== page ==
The Best Fencing for Goats


Black and white-spotted Nubian dairy goat with a pink collar,behind a woven wire fence.


I've been asked many times what kind of fencing works best for goats. They can be accomplished escape artists, and it takes excellent fencing to keep goats in their pen.


What is the most effective fencing for goats? I'm going to spill the beans and tell you what kinds of fencing have worked and what hasn't worked for us in our years of keeping dairy goats.


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First of all, a lone goat is more prone to escape. Goats are herd animals, and an only goat is a lonely goat. She'll get bored easily, get out of her pen, and be constantly in your front yard eating your roses, sleeping on your porch and jumping on your car. So, take my word for it, you need at least two goats to keep each other company and prevent boredom.


But the kind of fencing you use will make a difference too. Two goats can get out as easily as one - there was the summer that my yearlings were escaping daily, for instance - so you still need GOOD fences.


Four yearling dairy goats on the wrong side of the fence after jumping out of their pen.


I admit that the goat's personality makes a difference as well. Some goats are happy to stay put, while others are born wanting to explore. If your doe is happy staying in the pen, her kids are more likely to grow up knowing that they are supposed to stay there too.


After all these dire warnings, you might be wondering why someone would want to have goats in the first place? You can find out the many uses and reasons for having goats here: Why You Need Goats on Your Homestead.


I hope these goat fence ideas will save you money and time - because buying fencing that has to be replaced in two or three years will cost you more money and time in the long run.


Barbed wire fencing


Barbed wire fencing is an absolute no-no. Barbed wire (sometimes known as barb wire) was first used in the Old West to keep cattle in their pasture. It's still used today for cattle and sometimes horses. 


This type of fencing is made from two or more steel wires twisted together, with short pieces of sharp-pointed wires woven into the fencing at regular intervals.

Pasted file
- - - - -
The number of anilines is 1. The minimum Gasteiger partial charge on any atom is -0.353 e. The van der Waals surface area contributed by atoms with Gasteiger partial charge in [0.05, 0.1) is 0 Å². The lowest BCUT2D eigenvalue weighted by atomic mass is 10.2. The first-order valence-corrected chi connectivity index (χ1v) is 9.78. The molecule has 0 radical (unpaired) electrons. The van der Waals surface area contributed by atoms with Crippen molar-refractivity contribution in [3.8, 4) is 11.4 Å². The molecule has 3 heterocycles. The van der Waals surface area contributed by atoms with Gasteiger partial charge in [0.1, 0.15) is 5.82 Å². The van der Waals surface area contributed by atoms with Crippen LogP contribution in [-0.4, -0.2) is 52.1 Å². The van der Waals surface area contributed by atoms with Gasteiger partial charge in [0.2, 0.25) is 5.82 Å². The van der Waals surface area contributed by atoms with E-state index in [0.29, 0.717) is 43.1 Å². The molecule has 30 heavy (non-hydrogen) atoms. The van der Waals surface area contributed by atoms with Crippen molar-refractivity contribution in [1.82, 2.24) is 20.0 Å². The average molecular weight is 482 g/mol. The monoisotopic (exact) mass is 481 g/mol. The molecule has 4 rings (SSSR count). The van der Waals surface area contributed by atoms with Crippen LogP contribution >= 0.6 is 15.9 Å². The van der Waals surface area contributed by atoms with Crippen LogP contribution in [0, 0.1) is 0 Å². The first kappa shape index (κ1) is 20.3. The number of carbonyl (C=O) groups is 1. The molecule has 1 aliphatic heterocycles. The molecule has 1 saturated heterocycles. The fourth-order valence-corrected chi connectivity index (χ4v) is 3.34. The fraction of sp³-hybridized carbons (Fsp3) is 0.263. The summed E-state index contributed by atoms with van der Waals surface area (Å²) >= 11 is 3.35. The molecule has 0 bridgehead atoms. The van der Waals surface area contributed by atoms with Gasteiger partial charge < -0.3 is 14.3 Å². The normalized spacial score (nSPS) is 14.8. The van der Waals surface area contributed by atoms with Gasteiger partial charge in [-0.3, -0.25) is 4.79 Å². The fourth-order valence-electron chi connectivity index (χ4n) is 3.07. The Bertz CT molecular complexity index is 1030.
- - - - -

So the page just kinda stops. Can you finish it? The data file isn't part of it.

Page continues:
There are several different styles of barbed wire fencing. You can see a photo of barbed wire here.


Don't even think that barbed wire fencing will keep goats in. If a goat can get her head between the wires she'll keep going, tearing up her ears and her udder on the way out.


My neighbor up the road tried to keep his goats in with a 12-strand barbed wire fence - that's twelve parallel wires about three inches apart. My neighbor did not succeed.


Welded wire fencing


Welded wire fencing has 2"x4" holes. The joints are spot-welded together. This type of fence is not recommended for goats.


Our first goat fence was welded wire fencing (above). Notice that the intersections of the wires are simply spot welded together.


We also used it between the front yard and the road, and it still looks good there - however, the only animals in our front yard are the dogs and cats. With little to no stress on the fencing, it held its shape, but it didn't work well in the goat pen.


Goats like to stand on their fences, with their front hooves six inches or so off the ground. The welds in our fencing broke very quickly under that abuse, and our fencing was shredded in less than a year.


Pallet fences


A fence made by attaching upright wooden pallets together in a row.


This is a very old, small photo of the pallet fence we put up around our dogs' yard. 


Pallet fences work quite well if you have a source for a lot of similar-sized pallets. Drive posts into the ground and set the pallets over them so the posts are inside the pallet, then drive screws through the pallet into the next pallet to hold them together.


Ten years later our pallet fence is still standing strong. I recommend painting when you install it to help prevent the wood from weathering.


Pallet fences worked quite well to keep my horses' heads on the right side of the fence too. Actually, my horses are a big part of my fencing problem. They want the goats' hay, or the green grass that the goats tend to leave in favor of the weeds and brush.


The horses have stretched their necks over, leaned and pushed against all of our fences, and have messed up a lot of it. They've even bent our t-posts in several places.


A red plastic goat feeder hanging on a wooden pallet fence.


Cattle panels (utility panels)


We've also used 16-foot-long wire cattle panels, pictured below. They are easy to install using t-posts every eight feet. The panels are rigid, so one person can install a fence pretty easily. There is no need to "stretch" the fencing tightly like some other types of fencing.


The panels come in different gauges; the ones I bought were actually too lightweight - fine for goats but not for horses. My horses stand on the bottom wires, stretching their heads and necks over the top of the panels and bending them completely out of shape.